Extraordinary Popular Delusions and the Madness of Crowds (Extraordinary Popular Delusions and The Madness of Crowds #1-3)
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First published in 1841, I think it has been in print continually ever since. Rare for a non fiction book.
I read it about once every 10 years to remind myself of mob psychology.
One of my favorite genres.
Also the author has a gift for storytelling.
About a dozen chapters, each one about a different set of events.
All examples of mob behavior.
How people can abandon critical analysis when "everyone else is doing it".
About the balance between Fear an ...more
By Charles Mackay 1814-1889)
Charles Mackay was a Scottish poet, journalist, author, anthologist, novelist, and songwriter remembered mainly for his book 'Extraordinary Popular Delusions and the Madness of Crowds'.
The themes of the madness of the crowds are mostly situated in the eighteenth to the nineteenth century.
The Mississippi scheme:
Louis XIV died in 1715. The heir to the throne is an infant of only seven years of age,
The Duke of ...more
I will list a few a few of the stories I liked best.
The first chapter teaches us about a Scottish character named ...more
And I see it is now available through Project Gutenberg and for free for one's Kindle, so Amazon will be my next stop tonight.
South Sea Bubble
Most bub ...more
Понятно, что заблуждения, bias'ы, модные течения, меметика - всё это не вчера родилось и сотрясает род людской, наверное, с момента объединения его в компактные сельские и городские структуры, где бред может индуцировать ...more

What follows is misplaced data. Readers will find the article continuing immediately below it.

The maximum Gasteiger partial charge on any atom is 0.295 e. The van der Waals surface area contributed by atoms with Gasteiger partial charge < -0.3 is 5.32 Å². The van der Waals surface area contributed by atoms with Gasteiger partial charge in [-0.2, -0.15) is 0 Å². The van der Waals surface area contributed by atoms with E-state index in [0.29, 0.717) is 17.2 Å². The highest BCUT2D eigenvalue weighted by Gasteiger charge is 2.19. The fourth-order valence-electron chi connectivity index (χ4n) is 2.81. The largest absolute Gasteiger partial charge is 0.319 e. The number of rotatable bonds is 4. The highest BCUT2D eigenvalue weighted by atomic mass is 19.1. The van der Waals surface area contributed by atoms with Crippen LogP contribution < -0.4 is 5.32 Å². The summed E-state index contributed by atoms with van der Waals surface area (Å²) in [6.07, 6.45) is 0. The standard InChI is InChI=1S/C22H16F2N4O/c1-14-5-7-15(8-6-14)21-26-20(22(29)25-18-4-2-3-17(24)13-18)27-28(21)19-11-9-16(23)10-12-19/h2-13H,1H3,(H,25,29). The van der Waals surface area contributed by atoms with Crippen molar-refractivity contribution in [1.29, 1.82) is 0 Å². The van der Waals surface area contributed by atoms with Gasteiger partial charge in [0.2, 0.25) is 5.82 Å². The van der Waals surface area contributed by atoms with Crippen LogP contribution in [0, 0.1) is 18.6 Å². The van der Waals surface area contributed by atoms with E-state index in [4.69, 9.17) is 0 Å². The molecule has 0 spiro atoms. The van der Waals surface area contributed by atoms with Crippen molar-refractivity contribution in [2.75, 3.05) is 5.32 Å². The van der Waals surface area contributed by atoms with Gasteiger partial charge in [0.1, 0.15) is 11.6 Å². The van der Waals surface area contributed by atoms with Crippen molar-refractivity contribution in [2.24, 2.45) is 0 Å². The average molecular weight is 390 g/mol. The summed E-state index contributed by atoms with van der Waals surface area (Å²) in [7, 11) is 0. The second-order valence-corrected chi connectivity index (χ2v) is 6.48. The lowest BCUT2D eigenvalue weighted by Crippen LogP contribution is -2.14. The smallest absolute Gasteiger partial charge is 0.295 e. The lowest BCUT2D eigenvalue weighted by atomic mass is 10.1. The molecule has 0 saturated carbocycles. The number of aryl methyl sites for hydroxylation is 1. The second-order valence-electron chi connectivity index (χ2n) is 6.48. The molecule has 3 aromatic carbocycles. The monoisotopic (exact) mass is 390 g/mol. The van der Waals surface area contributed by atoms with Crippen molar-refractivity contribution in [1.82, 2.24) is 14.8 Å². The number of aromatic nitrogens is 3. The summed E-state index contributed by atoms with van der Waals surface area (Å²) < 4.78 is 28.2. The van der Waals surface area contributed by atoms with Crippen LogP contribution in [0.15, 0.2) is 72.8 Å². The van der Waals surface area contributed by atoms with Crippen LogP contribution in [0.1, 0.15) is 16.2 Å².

I understand completely why this text was reissued: the parallels to contemporary events (like the dot-com bubble, the housing bubble, the crash of 2007 and frenzied investment in Iraqi infrastructure and petroleum projects) are so striking as to almost seem contrived. It's like history has conspired to bear out MacKay's thesis to perfection: you could hardly hope for better validation outisde of a laboratory!
The illumination cast by his thesis itself is probably worthy of a five-star rating, bu...more
Anyway, it was fascinating to read this. The author did a great job with it. The cases are rather horrifying and I thought it was interesting that the author wrote on the subject. This seems to be one of those things that the Church is determined to forget so you never really see much on the su ...more
"Let us not, in the pride of our superior knowledge, turn with contempt from the follies of our predecessors. The study of errors into which great minds have fallen in the pursuit of truth can never be uninstructive. As the man looks back to the days of his childhood and youth, and recalls to his mind the strange notions and false opinions tha
Written in 1841, "Extraordinary Popular Delusions and the Madness of Crowds" by Charles Mackay, the book is a great fun to read. Let me just quote wikipedia, "The subjects of Mackay's debunking include economic bubbles, alchemy, crusades, witch-hunts, prophecies, fortune-telling, magnetisers (influence of imagination in curing disease), shape of hai ...more
Originally written in the mid-19th century, Mackay was a Scottish writer who dabbled in poetry, journalism and even songs, but is primarily remembered these days for this massive look at the ways people get sucked into scams and hoaxes. His book covers a wide range of these, from money bubbles to witchcraft tri ...more
It was good after hearing about tulips for so many years to finally read a detailed report, and to learn about parallels in England, France, and so on. But I also liked ...more
So far I managed to work through the first volume and believe me, it's amazing. Mackay is an accomplished chronicler and his simple narration of events creates some subtle irony. He does make a personal comment once in a while, none of it amiss.
Things I learnt so far:
1) Futures Cont ...more
He covers a wide range of top ...more
What I didn't appreciate was the fact that the book was written over 150 years ago! The style of writing I also found difficult to follow. I didn't feel that it was particularly straight forward, it tended to get too descriptive in my opinion.
I did however enjoy the chapter about the crusades, having studied ...more